Nicolas Trokiner
 

Dear all,

Last week I was at the Parisian LDS center to review films >from Warka,
Poland. I met a woman >from Polish (Christian) origin also searching for
ancestors in Warka. She told me about a polish website where records are
viewable online : http://metryki.genealodzy.pl/metryki.php

I am not sure it was ever mentioned in the Discussion Group though it is a
great source of information. At that time, there are about 20 millions of
pictures with 1/4 of them translated by volunteers and searchable on
http://geneteka.genealodzy.pl More and more records are being photographed
and translated.

For now, it is focused on Christian records but as between 1808 and 1825,
Christian and Jewish records were mixed, it can be helpful. For example,
Warka records for that period can be found there:
http://metryki.genealodzy.pl/zs1441d

Use the right menu to navigate and search for "Urzad Stanu Cywilnego" for
period 1808-1825. Note that urodzenia = births, malzenstwa = marriages,
zgony= deaths. The following towns seem available: Drwalew, Warka, Lomna,
Jazgarzew, Mszczonow, Nadarzyn and Bieliny.

I was told that there are plans to photograph Jewish records (post 1825) as
well. Maybe someone can confirm?

Regards
Nicolas Trokiner
Paris-France


JRI Poland #Poland Polish records online #poland

Nicolas Trokiner
 

Dear all,

Last week I was at the Parisian LDS center to review films >from Warka,
Poland. I met a woman >from Polish (Christian) origin also searching for
ancestors in Warka. She told me about a polish website where records are
viewable online : http://metryki.genealodzy.pl/metryki.php

I am not sure it was ever mentioned in the Discussion Group though it is a
great source of information. At that time, there are about 20 millions of
pictures with 1/4 of them translated by volunteers and searchable on
http://geneteka.genealodzy.pl More and more records are being photographed
and translated.

For now, it is focused on Christian records but as between 1808 and 1825,
Christian and Jewish records were mixed, it can be helpful. For example,
Warka records for that period can be found there:
http://metryki.genealodzy.pl/zs1441d

Use the right menu to navigate and search for "Urzad Stanu Cywilnego" for
period 1808-1825. Note that urodzenia = births, malzenstwa = marriages,
zgony= deaths. The following towns seem available: Drwalew, Warka, Lomna,
Jazgarzew, Mszczonow, Nadarzyn and Bieliny.

I was told that there are plans to photograph Jewish records (post 1825) as
well. Maybe someone can confirm?

Regards
Nicolas Trokiner
Paris-France


Yizkor Book Project, March 2011 #usa

Lance Ackerfeld <lance.ackerfeld@...>
 

Shalom,

The Yizkor Book Project has slightly less to report this month - we simply
went >from extremely busy to very, very busy and there is certainly no reason
to be embarrassed about the level of activity of the project through March.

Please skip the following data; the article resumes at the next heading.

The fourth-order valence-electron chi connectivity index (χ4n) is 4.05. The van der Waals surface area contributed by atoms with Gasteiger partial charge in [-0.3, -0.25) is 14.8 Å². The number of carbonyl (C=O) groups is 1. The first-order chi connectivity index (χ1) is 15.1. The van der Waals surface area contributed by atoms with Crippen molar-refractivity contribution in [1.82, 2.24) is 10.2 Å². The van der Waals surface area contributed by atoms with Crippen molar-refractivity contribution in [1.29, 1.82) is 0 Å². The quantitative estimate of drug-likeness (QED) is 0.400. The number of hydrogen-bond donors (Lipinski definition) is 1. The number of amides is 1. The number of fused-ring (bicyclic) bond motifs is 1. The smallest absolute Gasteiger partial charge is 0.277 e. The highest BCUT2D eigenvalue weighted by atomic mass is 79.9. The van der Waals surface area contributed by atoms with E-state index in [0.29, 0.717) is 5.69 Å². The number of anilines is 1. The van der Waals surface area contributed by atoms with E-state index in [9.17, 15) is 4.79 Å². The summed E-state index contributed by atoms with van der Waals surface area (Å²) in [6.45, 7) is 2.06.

In fact, I continue to be encouraged by the great number of people who show
interest in the project and also take concrete steps to see translations
from that well of knowledge, the Yizkor Book, appear online in our site.
I'm pleased to announce that this past month saw the completion of a
translation of the Skuodas, Lithuania Yizkor Book through the determined and
energetic coordination of Aviva Tirosh. This project joins the some 70 books
that have been completely translated and on the horizon I see a number of
other such projects being completed in and this is solely due to the time
and effort placed in these projects by their coordinators.

Something else. A number of coordinators have asked us to add in Google
Analytics coding so that they can keep a track of the visits to their
projects. If this interests you and you are the coordinator of a particular
project, please let me know and we'll help include this option in your
project.

Now to the March figures. During this last month we have added these 5 new
projects:

- Khmelnytskyy, Ukraine (The destruction of Proskurov)
http://www.jewishgen.org/yizkor/Khmelnytskyy/Khmelnytskyy.html

- Kremenets', Ukraine (Voice of Kremenets Emigrants in Israel and the
Diaspora - Booklet 7)
http://www.jewishgen.org/yizkor/kremenets1/Kre1_0700.html

- Kremenets', Ukraine (Voice of Kremenets Emigrants in Israel and the
Diaspora - Booklet 8)
http://www.jewishgen.org/yizkor/kremenets1/Kre1_0800.html

- Siedlce, Poland (Memorial book of the community of Siedlce)
http://www.jewishgen.org/yizkor/Siedlce1/Siedlce1.html

- Vatra Dornei, Romania (Memorial Book of the Jewish Community in Vatra
Dornei and Surroundings, Bucovina, Romania)
http://www.jewishgen.org/yizkor/Vatra_Dornei/Vatra_Dornei.html

Added in 4 new entries:

- Czudec, Poland (Pinkas Poland)
http://www.jewishgen.org/yizkor/pinkas_poland/pol3_00303.html

- Kolaczyce, Poland (Pinkas Poland)
http://www.jewishgen.org/yizkor/Pinkas_poland/pol3_00319.html

- Radgoszcz, Poland (Pinkas Poland)
http://www.jewishgen.org/yizkor/Pinkas_poland/pol3_00338a.html

- Oberthulba, Germany (Pinkas Germany)
http://www.jewishgen.org/yizkor/Pinkas_germany/ger1_00388.html

We have continued to update 29 of our existing projects:

- Biala Rawska, Poland (Memorial Book to the Martyrs of Biala Rawska)
http://www.jewishgen.org/yizkor/Biala_Rawska/Biala_Rawska.html

- Czyzew-Osada, Poland (Czyzewo Memorial Book)
http://www.jewishgen.org/yizkor/Czyzew/Czyzew.html

- Dieveniskes, Lithuania (Devenishki book; memorial book)
http://www.jewishgen.org/yizkor/dieveniskes/dieveniskes.html

- Dotnuva, Lithuania (Letters >from Dotnuva)
http://www.jewishgen.org/yizkor/Dotnuva/Dotnuva.html

- Fehergyarmat, Hungary (Our Former City Fehergyarmat)
http://www.jewishgen.org/yizkor/Fehergyarmat/Fehergyarmat.html

- Gargzdai, Lithuania (Gorzd book; A memorial to the Jewish community of
Gorzd) http://www.jewishgen.org/yizkor/Gargzdai/Gargzdai.html

- Goniadz, Poland (Our hometown Goniondz)
http://www.jewishgen.org/yizkor/goniadz/Goniadz.html